Industrial Revolution Conflicts

Growth of Cities

Industrialization brought with it urbanization, or city growth. Most of the nation’s new industries were located in cities. Immigrants and rural Americans flocked to these industrial centers looking for jobs. Chicago, for example, more than tripled its population between 1880 and 1900.


As cities swelled with workers, demand for cheap housing exploded. To meet this demand, developers threw up cheap apartment buildings called tenements. One person described tenements as “great prison-like structures of brick, with narrow doors and windows, cramped passages and steep, rickety stairs.” By 1900, about two thirds of New Yorkers lived in such buildings.


A poor family might occupy just one or two rooms in a tenement, usually with no heat or water. Friends or family often took in newcomers who arrived in cities without money for rent. As a result, tenement neighborhoods were some of the most heavily populated areas on Earth.


Tenements were unclean and even dangerous places to live. Only a few rooms had windows to provide light and fresh air. The rest were dark and airless. In some tenements, the only source of water was a single faucet in a courtyard. Many lacked sewer services. In such conditions, diseases such as typhoid and cholera spread quickly, killing infants and young children. Fire was another constant worry.


As cities expanded, urban land costs shot up. In New York, land that had sold for $80 in 1804 was selling for $8000 by 1880. Such prices inspired builders to construct more building space on less land by going upward. Using lightweight steel beams to support walls and ceilings, builders constructed skyscrapers that rose ten or more stories into the air. Electric elevators whisked people and freight effortlessly from floor to floor.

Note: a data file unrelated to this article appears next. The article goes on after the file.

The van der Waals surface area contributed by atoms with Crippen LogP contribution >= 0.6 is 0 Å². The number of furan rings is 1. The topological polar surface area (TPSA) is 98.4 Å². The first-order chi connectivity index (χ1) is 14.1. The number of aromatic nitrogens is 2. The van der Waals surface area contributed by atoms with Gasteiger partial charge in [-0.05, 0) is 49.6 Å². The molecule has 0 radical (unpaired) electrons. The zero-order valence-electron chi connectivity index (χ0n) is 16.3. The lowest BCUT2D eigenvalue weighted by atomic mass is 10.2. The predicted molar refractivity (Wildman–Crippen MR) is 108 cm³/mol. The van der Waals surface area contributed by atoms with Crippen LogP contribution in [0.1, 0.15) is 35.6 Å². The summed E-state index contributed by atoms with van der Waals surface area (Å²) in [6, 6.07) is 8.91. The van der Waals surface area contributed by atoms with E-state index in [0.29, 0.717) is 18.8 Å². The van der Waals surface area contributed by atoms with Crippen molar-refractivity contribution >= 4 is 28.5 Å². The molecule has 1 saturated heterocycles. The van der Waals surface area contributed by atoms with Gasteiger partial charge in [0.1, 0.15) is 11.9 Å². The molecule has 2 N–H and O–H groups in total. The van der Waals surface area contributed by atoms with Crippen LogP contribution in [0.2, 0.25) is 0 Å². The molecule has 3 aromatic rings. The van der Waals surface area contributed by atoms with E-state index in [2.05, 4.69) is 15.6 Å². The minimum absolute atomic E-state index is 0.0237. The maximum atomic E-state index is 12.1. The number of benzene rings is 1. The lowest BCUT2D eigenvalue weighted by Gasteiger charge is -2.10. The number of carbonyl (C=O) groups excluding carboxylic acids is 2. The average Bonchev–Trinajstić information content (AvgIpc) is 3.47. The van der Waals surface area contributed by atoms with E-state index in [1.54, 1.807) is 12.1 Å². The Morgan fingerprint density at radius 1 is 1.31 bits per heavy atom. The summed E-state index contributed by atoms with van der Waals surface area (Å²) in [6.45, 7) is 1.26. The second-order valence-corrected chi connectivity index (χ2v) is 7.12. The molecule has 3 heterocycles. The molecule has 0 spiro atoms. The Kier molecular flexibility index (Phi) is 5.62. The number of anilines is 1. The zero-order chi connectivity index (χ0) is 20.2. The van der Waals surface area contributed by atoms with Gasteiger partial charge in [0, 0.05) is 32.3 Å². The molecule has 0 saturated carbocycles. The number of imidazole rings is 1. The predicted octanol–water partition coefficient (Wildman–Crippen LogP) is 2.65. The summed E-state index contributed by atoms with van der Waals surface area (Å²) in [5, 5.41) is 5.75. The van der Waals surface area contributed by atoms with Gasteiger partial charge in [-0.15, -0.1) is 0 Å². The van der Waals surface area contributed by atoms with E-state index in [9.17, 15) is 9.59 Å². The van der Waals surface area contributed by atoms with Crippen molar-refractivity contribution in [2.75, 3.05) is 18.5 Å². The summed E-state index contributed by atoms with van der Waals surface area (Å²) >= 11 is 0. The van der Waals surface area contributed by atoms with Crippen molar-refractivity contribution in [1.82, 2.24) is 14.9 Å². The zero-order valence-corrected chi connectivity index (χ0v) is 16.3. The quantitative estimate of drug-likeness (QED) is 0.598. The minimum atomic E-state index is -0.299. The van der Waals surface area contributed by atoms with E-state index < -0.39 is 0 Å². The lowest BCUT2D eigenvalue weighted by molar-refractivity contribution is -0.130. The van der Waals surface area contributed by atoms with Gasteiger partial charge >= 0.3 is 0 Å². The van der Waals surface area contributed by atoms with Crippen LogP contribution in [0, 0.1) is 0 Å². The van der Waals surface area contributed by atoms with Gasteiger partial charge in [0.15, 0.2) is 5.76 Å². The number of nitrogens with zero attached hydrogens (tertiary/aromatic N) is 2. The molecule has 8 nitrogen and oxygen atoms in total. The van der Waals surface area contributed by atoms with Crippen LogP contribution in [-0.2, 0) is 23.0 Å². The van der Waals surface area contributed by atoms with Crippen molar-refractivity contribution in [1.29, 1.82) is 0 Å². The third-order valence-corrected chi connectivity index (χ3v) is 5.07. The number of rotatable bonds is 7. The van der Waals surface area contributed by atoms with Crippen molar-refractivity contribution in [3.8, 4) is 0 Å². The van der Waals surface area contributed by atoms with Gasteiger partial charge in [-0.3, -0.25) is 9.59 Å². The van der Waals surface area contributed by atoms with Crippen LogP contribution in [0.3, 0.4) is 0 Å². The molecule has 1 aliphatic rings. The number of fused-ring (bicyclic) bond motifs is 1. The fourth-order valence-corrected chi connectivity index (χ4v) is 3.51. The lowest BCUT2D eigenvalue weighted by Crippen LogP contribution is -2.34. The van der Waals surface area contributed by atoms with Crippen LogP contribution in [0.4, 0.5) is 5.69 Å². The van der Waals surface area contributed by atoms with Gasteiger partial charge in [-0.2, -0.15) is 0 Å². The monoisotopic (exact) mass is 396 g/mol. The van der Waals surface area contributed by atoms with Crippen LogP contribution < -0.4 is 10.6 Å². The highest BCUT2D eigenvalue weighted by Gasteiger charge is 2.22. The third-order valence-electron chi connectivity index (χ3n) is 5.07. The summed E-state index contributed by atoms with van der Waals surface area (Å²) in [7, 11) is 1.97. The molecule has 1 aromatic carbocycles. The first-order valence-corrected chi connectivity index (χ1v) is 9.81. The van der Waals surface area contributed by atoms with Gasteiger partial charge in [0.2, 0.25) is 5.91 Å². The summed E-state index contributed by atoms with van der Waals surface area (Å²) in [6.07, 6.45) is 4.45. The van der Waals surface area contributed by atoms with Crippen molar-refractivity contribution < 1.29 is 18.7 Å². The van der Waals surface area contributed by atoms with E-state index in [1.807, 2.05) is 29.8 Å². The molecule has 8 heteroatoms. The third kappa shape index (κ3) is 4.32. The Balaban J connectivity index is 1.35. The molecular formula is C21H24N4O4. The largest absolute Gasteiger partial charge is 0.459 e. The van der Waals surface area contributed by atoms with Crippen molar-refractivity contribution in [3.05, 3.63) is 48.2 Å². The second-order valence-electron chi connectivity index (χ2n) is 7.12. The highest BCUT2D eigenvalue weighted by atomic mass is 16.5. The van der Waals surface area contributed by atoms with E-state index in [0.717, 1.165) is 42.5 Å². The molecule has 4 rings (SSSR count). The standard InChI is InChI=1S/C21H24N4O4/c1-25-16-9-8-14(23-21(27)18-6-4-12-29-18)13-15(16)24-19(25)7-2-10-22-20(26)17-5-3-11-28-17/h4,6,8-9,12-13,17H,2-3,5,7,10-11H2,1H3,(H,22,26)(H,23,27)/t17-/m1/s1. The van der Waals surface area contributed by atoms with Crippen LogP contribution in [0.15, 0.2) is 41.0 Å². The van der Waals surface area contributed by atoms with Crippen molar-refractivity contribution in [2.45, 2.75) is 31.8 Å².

The rapid growth of the cities produced serious problems. Terrible overcrowding in tenement districts created sanitation and health problems. Garbage accumulated in city streets. Filth created a breeding ground for disease. Typhoid, malaria, and a host of other medical conditions would rip through communities since many of those people living there were too poor to afford good medical care.


The poverty in the cities also led to crime. Orphans and homeless children sometimes resorted to picking pockets and other crimes. Gangs roaming the poor neighborhoods committed more serious crimes.


New social classes emerged due to urbanization during the industrial revolution. The entrepreneurs as well as the business people gained enormous wealth. This led to a class divide, where the workers in the factories became the have-nots and the factory owners, with their huge wealth became the haves.

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